Ancient and modern

How the ancients showed their true colours

4 September 2021

9:00 AM

4 September 2021

9:00 AM

In the 18th century, art historians’ admiration for the beauty of white-ish ancient Greek marble statuary led people to draw conclusions, on the back of their belief in classical ‘authority’, about white superiority. This, we are told, turned many classicists into racists. Today some members of the Cambridge Classics Faculty feel the white-ish plaster-cast replicas of those statues in their museum ‘entrench[es] racism’ in the same way. Their proposal is to put up a notice about it. Wow. Go, Cambridge! That’ll show those racists! And surely those still disgustingly white originals all over the world need notices as well.

Two things need to be said. This is a modern ‘problem’: no Greek or Roman believed that body type or colour in itself made the slightest difference to one’s standing in the world. Second, Greek and Latin literature — and there was no other literature in Europe for more than a thousand years from Homer (700 bc) onwards — provides any number of far more worrying examples of ancient beliefs.

They had no concept of human rights, only laws. No one had a ‘right to life’ (or anything else). They did not believe in equality: the useless were dispensed with. They saw nothing wrong in buying and selling humans. Humans’ primary duty (after honouring their myriad gods) was to be useful: for men, that meant killing enemies to protect their community; for women, producing enough children to live long enough to kill or be killed, with obvious implications for women’s role in society. Education (in our sense of the three Rs) was restricted to the leisured (i.e. well off). Ancient values were dominated by reciprocating obligations and duties: helping your friends and harming your enemies were taken for granted.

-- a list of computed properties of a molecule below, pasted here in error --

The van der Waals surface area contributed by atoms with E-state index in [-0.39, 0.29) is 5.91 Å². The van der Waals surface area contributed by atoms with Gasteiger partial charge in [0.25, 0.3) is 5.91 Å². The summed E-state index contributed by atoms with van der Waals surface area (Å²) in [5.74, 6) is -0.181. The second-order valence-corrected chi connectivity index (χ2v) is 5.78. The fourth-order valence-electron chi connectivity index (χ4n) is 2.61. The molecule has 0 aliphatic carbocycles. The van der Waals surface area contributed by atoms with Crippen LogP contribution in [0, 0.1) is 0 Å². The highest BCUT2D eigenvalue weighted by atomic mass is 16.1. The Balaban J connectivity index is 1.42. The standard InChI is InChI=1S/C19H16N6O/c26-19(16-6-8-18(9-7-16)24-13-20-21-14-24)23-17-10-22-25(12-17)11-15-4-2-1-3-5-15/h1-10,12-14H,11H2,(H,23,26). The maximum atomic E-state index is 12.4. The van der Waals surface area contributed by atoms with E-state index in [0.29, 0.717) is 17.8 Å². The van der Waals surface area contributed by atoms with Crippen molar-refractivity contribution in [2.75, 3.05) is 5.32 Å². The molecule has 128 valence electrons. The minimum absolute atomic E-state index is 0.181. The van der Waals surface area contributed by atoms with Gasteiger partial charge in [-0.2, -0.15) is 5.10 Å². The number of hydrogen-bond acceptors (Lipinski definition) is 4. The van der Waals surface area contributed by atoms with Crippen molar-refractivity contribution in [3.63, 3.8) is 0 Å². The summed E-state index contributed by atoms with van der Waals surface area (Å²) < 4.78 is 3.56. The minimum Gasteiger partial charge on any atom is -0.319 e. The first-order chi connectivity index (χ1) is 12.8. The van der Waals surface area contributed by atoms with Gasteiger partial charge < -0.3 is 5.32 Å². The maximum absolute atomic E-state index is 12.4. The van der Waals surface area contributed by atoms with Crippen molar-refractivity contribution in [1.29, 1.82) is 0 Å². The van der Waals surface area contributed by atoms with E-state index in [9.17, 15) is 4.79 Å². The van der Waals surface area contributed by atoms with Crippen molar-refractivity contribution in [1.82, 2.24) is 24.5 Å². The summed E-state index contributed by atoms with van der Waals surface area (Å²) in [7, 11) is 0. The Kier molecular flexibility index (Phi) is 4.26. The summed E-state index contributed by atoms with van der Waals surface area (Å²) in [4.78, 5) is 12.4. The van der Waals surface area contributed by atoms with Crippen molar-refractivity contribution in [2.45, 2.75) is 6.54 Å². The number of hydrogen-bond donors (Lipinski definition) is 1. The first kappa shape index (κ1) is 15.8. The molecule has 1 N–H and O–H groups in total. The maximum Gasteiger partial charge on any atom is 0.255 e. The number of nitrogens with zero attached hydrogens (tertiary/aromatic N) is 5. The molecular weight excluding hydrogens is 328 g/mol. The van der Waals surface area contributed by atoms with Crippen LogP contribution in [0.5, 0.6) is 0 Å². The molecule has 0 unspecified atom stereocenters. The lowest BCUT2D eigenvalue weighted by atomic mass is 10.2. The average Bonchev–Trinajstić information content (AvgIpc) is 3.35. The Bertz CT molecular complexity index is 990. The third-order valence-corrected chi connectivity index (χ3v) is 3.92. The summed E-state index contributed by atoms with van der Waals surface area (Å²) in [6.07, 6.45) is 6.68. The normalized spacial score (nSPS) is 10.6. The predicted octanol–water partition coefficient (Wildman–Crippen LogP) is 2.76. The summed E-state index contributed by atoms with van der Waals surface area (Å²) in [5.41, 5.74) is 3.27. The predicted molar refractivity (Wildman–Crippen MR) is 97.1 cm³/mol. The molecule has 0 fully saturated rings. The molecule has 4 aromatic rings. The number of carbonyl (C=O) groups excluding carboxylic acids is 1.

But at the same time the literature also lays down western Europe’s first markers on questions of e.g. justice, freedom, goodness, truth, honour, pity, love, forgiveness and mercy, which some think makes classics so important — and fascinating.

Still, you can’t be too careful. Cambridge must put up more notices warning people about those alarming ancient attitudes.

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